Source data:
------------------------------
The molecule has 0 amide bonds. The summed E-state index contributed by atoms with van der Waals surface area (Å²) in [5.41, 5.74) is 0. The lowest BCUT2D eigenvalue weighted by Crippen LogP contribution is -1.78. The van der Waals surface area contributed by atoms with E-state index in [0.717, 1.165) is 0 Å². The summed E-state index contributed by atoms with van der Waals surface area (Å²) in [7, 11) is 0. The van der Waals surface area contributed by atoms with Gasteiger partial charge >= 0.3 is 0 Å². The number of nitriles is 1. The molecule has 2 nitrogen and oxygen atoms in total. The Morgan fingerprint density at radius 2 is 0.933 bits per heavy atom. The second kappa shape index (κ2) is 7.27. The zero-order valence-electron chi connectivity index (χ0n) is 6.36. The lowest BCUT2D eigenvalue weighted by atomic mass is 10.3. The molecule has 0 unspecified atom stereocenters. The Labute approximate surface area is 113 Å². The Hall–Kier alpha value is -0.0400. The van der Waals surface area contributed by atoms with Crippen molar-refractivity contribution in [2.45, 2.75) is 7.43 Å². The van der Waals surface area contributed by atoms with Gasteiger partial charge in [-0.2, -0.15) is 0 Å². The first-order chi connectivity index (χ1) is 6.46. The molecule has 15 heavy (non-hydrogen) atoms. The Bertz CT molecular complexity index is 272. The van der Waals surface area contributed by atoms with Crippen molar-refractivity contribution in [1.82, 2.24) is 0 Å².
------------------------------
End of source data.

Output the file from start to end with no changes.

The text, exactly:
The molecule has 0 amide bonds. The summed E-state index contributed by atoms with van der Waals surface area (Å²) in [5.41, 5.74) is 0. The lowest BCUT2D eigenvalue weighted by Crippen LogP contribution is -1.78. The van der Waals surface area contributed by atoms with E-state index in [0.717, 1.165) is 0 Å². The summed E-state index contributed by atoms with van der Waals surface area (Å²) in [7, 11) is 0. The van der Waals surface area contributed by atoms with Gasteiger partial charge >= 0.3 is 0 Å². The number of nitriles is 1. The molecule has 2 nitrogen and oxygen atoms in total. The Morgan fingerprint density at radius 2 is 0.933 bits per heavy atom. The second kappa shape index (κ2) is 7.27. The zero-order valence-electron chi connectivity index (χ0n) is 6.36. The lowest BCUT2D eigenvalue weighted by atomic mass is 10.3. The molecule has 0 unspecified atom stereocenters. The Labute approximate surface area is 113 Å². The Hall–Kier alpha value is -0.0400. The van der Waals surface area contributed by atoms with Crippen molar-refractivity contribution in [2.45, 2.75) is 7.43 Å². The van der Waals surface area contributed by atoms with Gasteiger partial charge in [-0.2, -0.15) is 0 Å². The first-order chi connectivity index (χ1) is 6.46. The molecule has 15 heavy (non-hydrogen) atoms. The Bertz CT molecular complexity index is 272. The van der Waals surface area contributed by atoms with Crippen molar-refractivity contribution in [1.82, 2.24) is 0 Å².